Raymond H. Wilson, Jr., died on Thursday the 21st of December, 1989.
Trained as an astronomer, Raymond H. Wilson, Jr., applied astronomical research methodologies to drive the innovations to move humankind into space. His career spanned over 50 years, from double-star observations using refractor telescopes, to calculating orbits for the one of the first US satellites, Vanguard, to receiving a patent for a method to control artificial space objects, to supervising applied mathematics research for NASA. In the twilight of his career he returned to the simple pleasures of astronomical observations and research. Throughout he was an energetic and enthusiastic contributor to the field of astronomy. He joined the American Astronomical Society in 1934.
As a young astronomer Wilson conducted large-scale photography of binary stars for motions and parallaxes, obtained micrometric measurements by visual methods and developed an interferential method for such measurements. Among other orbits he computed was that of a newly discovered satellite Jupiter X.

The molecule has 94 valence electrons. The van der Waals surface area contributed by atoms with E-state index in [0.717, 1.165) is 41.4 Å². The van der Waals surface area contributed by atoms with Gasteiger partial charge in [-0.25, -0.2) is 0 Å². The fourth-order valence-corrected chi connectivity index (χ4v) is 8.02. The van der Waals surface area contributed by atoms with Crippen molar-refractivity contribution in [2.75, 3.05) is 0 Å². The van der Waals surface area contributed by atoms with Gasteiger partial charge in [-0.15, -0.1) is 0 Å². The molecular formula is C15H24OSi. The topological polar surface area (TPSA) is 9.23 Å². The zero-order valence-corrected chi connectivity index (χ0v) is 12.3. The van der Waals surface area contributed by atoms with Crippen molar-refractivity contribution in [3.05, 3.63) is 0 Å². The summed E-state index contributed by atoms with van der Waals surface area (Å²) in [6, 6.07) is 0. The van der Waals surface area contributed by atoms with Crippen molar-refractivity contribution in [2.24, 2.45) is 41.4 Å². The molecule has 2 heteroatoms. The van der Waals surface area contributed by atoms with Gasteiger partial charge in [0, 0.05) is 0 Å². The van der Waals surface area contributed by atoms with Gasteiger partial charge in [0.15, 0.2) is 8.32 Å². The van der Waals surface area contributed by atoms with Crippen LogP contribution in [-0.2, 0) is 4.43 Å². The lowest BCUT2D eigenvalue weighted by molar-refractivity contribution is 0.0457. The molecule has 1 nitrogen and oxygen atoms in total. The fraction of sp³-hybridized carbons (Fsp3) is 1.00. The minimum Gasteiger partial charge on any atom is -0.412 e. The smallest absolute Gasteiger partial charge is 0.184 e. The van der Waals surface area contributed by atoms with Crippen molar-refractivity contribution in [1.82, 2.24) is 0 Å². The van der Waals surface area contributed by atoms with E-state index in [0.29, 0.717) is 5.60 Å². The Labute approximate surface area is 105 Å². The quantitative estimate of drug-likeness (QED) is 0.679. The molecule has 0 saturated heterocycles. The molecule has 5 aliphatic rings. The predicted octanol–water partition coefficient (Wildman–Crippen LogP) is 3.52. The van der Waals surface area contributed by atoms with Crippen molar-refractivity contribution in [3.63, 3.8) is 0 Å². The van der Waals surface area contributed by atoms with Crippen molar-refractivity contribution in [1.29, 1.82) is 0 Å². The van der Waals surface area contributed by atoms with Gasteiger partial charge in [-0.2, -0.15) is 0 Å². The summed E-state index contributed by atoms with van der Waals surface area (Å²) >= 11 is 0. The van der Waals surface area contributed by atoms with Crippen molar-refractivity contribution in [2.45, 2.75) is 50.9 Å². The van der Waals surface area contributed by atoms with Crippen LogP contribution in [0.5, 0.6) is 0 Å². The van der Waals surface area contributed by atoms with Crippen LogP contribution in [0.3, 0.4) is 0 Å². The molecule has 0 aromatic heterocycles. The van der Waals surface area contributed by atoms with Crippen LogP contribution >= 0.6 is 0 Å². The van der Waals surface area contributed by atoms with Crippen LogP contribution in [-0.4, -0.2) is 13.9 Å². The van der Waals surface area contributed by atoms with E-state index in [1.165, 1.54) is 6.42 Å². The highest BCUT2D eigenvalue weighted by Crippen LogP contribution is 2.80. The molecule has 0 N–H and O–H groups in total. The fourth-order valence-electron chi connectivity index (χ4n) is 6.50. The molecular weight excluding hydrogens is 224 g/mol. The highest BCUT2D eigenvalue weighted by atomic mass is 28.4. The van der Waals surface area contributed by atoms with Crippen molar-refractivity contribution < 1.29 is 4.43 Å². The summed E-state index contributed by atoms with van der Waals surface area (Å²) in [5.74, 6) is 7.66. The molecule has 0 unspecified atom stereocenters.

Wilson became fascinated by physics and astronomy at an early age. His paternal German-American grandmother was enthralled by Einstein’s Theory of Relativity, probably as a result of the international attention to its confirmation by Sir Arthur Eddington during the solar eclipse of 1919. Her enthusiasm was contagious, and the young boy was captivated. He decided to become an astronomer. He wrote of his passion, and here we rely extensively on his unpublished autobiographical memoir.